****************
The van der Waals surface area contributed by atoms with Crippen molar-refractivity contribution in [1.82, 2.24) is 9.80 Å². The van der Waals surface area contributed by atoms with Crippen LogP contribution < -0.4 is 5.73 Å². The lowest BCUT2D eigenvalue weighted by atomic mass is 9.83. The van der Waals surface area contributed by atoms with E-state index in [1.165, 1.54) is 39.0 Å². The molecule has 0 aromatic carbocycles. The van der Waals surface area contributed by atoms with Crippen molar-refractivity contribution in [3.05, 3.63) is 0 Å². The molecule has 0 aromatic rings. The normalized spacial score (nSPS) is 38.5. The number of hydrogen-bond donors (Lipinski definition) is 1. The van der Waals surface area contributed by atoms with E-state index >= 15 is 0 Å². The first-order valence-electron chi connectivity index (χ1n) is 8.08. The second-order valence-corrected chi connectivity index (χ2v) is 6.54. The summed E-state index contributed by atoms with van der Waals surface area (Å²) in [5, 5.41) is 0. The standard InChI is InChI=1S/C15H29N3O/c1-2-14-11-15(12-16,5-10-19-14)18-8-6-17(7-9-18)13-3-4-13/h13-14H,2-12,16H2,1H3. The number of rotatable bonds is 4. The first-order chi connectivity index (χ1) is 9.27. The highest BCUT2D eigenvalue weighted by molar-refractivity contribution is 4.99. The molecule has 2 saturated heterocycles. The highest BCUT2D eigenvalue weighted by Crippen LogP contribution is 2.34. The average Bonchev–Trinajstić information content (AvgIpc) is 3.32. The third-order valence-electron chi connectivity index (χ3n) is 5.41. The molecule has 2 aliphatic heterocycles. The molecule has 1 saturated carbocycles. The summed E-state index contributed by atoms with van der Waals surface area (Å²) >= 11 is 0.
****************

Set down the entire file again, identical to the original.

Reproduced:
The van der Waals surface area contributed by atoms with Crippen molar-refractivity contribution in [1.82, 2.24) is 9.80 Å². The van der Waals surface area contributed by atoms with Crippen LogP contribution < -0.4 is 5.73 Å². The lowest BCUT2D eigenvalue weighted by atomic mass is 9.83. The van der Waals surface area contributed by atoms with E-state index in [1.165, 1.54) is 39.0 Å². The molecule has 0 aromatic carbocycles. The van der Waals surface area contributed by atoms with Crippen molar-refractivity contribution in [3.05, 3.63) is 0 Å². The molecule has 0 aromatic rings. The normalized spacial score (nSPS) is 38.5. The number of hydrogen-bond donors (Lipinski definition) is 1. The van der Waals surface area contributed by atoms with E-state index >= 15 is 0 Å². The first-order valence-electron chi connectivity index (χ1n) is 8.08. The second-order valence-corrected chi connectivity index (χ2v) is 6.54. The summed E-state index contributed by atoms with van der Waals surface area (Å²) in [5, 5.41) is 0. The standard InChI is InChI=1S/C15H29N3O/c1-2-14-11-15(12-16,5-10-19-14)18-8-6-17(7-9-18)13-3-4-13/h13-14H,2-12,16H2,1H3. The number of rotatable bonds is 4. The first-order chi connectivity index (χ1) is 9.27. The highest BCUT2D eigenvalue weighted by molar-refractivity contribution is 4.99. The molecule has 2 saturated heterocycles. The highest BCUT2D eigenvalue weighted by Crippen LogP contribution is 2.34. The average Bonchev–Trinajstić information content (AvgIpc) is 3.32. The third-order valence-electron chi connectivity index (χ3n) is 5.41. The molecule has 2 aliphatic heterocycles. The molecule has 1 saturated carbocycles. The summed E-state index contributed by atoms with van der Waals surface area (Å²) >= 11 is 0.